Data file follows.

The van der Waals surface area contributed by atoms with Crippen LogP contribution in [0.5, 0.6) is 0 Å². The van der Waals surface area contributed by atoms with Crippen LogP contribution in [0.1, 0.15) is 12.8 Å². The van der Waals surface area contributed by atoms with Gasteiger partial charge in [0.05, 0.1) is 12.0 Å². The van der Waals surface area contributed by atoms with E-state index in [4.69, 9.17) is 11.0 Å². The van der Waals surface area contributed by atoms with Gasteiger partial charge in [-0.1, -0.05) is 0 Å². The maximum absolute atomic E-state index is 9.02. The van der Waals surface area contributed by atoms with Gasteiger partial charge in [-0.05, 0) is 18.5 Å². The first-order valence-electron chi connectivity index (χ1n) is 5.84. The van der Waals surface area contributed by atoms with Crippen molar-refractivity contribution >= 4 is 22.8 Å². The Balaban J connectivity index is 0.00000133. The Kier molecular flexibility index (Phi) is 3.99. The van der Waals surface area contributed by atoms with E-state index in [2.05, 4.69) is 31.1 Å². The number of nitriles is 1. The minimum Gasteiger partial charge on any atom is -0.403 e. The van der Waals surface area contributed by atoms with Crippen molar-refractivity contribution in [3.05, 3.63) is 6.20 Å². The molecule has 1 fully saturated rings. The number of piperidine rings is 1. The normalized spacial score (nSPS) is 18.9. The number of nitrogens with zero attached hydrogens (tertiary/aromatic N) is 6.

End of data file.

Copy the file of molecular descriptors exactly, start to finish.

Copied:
The van der Waals surface area contributed by atoms with Crippen LogP contribution in [0.5, 0.6) is 0 Å². The van der Waals surface area contributed by atoms with Crippen LogP contribution in [0.1, 0.15) is 12.8 Å². The van der Waals surface area contributed by atoms with Gasteiger partial charge in [0.05, 0.1) is 12.0 Å². The van der Waals surface area contributed by atoms with E-state index in [4.69, 9.17) is 11.0 Å². The van der Waals surface area contributed by atoms with Gasteiger partial charge in [-0.1, -0.05) is 0 Å². The maximum absolute atomic E-state index is 9.02. The van der Waals surface area contributed by atoms with Gasteiger partial charge in [-0.05, 0) is 18.5 Å². The first-order valence-electron chi connectivity index (χ1n) is 5.84. The van der Waals surface area contributed by atoms with Crippen molar-refractivity contribution >= 4 is 22.8 Å². The Balaban J connectivity index is 0.00000133. The Kier molecular flexibility index (Phi) is 3.99. The van der Waals surface area contributed by atoms with E-state index in [2.05, 4.69) is 31.1 Å². The number of nitriles is 1. The minimum Gasteiger partial charge on any atom is -0.403 e. The van der Waals surface area contributed by atoms with Crippen molar-refractivity contribution in [3.05, 3.63) is 6.20 Å². The molecule has 1 fully saturated rings. The number of piperidine rings is 1. The normalized spacial score (nSPS) is 18.9. The number of nitrogens with zero attached hydrogens (tertiary/aromatic N) is 6.